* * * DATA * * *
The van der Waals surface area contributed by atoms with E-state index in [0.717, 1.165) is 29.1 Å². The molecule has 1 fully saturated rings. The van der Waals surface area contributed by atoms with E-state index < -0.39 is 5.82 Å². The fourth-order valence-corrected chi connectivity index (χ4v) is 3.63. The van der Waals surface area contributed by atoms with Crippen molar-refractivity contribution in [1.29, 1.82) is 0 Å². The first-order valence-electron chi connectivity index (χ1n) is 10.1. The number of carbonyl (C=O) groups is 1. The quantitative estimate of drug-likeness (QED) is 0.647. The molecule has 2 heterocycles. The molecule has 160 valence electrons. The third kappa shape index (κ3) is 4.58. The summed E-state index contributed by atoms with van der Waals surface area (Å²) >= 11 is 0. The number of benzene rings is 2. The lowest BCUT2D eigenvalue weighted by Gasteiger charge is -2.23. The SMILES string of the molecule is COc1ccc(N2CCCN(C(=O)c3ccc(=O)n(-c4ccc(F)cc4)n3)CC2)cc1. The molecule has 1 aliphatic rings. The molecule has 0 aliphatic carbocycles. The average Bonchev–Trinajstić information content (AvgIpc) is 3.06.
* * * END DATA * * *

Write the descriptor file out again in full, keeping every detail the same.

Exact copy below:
The van der Waals surface area contributed by atoms with E-state index in [0.717, 1.165) is 29.1 Å². The molecule has 1 fully saturated rings. The van der Waals surface area contributed by atoms with E-state index < -0.39 is 5.82 Å². The fourth-order valence-corrected chi connectivity index (χ4v) is 3.63. The van der Waals surface area contributed by atoms with Crippen molar-refractivity contribution in [1.29, 1.82) is 0 Å². The first-order valence-electron chi connectivity index (χ1n) is 10.1. The number of carbonyl (C=O) groups is 1. The quantitative estimate of drug-likeness (QED) is 0.647. The molecule has 2 heterocycles. The molecule has 160 valence electrons. The third kappa shape index (κ3) is 4.58. The summed E-state index contributed by atoms with van der Waals surface area (Å²) >= 11 is 0. The number of benzene rings is 2. The lowest BCUT2D eigenvalue weighted by Gasteiger charge is -2.23. The SMILES string of the molecule is COc1ccc(N2CCCN(C(=O)c3ccc(=O)n(-c4ccc(F)cc4)n3)CC2)cc1. The molecule has 1 aliphatic rings. The molecule has 0 aliphatic carbocycles. The average Bonchev–Trinajstić information content (AvgIpc) is 3.06.